Illegal aquarium fishing arrest prompts search and rescue mission

  • File-This undated file photo from Oregon State University shows a school of yellow tang off the coast of Hawaii. (AP Photo/Oregon State University, Bill Walsh,File)

  • Department of Land and Natural Resources Division of Aquatic Resources Administrator Brian Neilson said the fish had a retail market value above $17,000. (Courtesy photo/Special to West Hawaii Today)

  • Steve Howard of Kailua-Kona was arrested on Tuesday and charged with five misdemeanor violations, including resisting arrest and reckless endangerment, stemming from an incident involving the illegal collection of aquarium fish. (Courtesy photo/Special to West Hawaii Today)

Another arrest has been made for illegal aquarium fishing in West Hawaii waters.

Steve Howard of Kailua-Kona was arrested on Tuesday and charged with five misdemeanor violations, including resisting arrest and reckless endangerment. The Department of Land and Natural Resources was able to return the 239 allegedly illegally harvested reef fish to the wild.

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“Those reef fish made up 10 different species,” said the DLNR’s Division of Aquatic Resources administrator Brian Neilson. “We estimated the retail market value of the catch at above $17,000.”

The DLNR’s Division of Conservation and Resources Enforcement (DOCARE) Chief Jason Redulla stated that officers had received a tip earlier in the day and conducted surveillance of Howard’s activities after departing Honokohau Small Boat Harbor. Prior to his arrest off the shore of South Kona, Howard had picked up two women from the Kailua-Kona pier before departing back out to sea; the two women were not aboard Howard’s boat at the time of the arrest, prompting a search and rescue mission.

“Units of the Hawaii County Police Department and Fire Department, as well as the NOAA Office of Law Enforcement, responded to conduct a search of the area,” said Redulla. “Thankfully, several hours later, the women turned up ashore at a gas station in South Kona … They were interviewed by officers, and their role in this incident continues to be under investigation.”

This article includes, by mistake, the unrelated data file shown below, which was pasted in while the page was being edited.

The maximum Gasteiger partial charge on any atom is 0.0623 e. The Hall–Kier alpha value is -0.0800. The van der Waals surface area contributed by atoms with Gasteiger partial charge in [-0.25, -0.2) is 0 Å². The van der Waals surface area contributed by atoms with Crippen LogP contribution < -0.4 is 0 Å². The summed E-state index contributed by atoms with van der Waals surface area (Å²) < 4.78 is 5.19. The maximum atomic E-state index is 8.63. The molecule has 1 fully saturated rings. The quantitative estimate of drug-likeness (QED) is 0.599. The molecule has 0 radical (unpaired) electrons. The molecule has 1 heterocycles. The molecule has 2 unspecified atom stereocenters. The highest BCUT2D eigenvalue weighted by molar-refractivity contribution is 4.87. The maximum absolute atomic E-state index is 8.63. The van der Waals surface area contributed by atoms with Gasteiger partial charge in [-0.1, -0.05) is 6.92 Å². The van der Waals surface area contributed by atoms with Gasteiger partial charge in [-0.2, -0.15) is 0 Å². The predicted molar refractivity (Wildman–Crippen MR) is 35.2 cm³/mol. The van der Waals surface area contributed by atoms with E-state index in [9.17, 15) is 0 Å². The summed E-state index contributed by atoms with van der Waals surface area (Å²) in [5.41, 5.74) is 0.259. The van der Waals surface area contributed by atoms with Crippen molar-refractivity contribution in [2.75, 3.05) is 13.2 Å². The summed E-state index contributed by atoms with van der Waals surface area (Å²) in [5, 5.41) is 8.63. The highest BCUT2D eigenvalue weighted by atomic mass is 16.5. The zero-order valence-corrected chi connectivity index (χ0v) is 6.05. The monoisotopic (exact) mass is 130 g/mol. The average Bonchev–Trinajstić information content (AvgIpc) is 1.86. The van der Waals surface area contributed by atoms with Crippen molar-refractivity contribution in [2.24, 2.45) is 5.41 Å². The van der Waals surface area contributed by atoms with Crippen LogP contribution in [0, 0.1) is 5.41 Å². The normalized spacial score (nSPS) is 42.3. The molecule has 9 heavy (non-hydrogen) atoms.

Howard currently faces misdemeanor charges of possession of aquarium collection gear within the West Hawaii Regional Fishery Management Area, expired safety equipment, not having a boater’s certificate, resisting arrest and reckless endangerment in the second degree; each carries the potential penalty of a fine of up to $1,000 and up to 30 days in jail.

Redulla maintained that DOCARE’s investigation is ongoing, and other charges could be levied in the future.

“Mr. Howard’s alleged illegal activity is outrageous,” said DLNR Chair Suzanne Case. “Everyone knows the rules, and the industry is under a microscope legally, procedurally and physically. Why anyone would blatantly flaunt the law to continue to fish illegally for aquarium fish in Kona is beyond me.”

Howard’s arrest follows the Aug. 27 arrest of Jason Beevers and Sept. 8 sentencing of Tyron T. Terazono for illegal collection of aquarium fish in the WHRFMA. Wayne Newman, who was arrested with Terazono, pleaded no contest and paid a $200 fine in June.

The Hawaii Supreme Court halted aquarium fishing in West Hawaii waters in September 2017; no permits have been issued since. An environmental impact statement proposed by aquarium fishers to reopen West Hawaii’s coastal waters to 10 commercial aquarium fishers was unanimously rejected in May by the Board of Land and Natural Resources.

The uptick in these arrests this year has prompted increased concern on the Big Island.

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“This case makes six separate aquarium collectors charged in the past seven months for criminal activity/poaching in West Hawaii,” said Inga Gibson, policy director for Pono Advocacy.

“Illegal collection of aquarium fish in West Hawaii is turning into a persistent problem,” Neilson added. “This is the third arrest that we’ve seen associated with illegal aquarium harvest just this year, which indicates this is a larger of problem that the department’s going to need to deal with… We’re looking at measures we can take to try to address the problem.”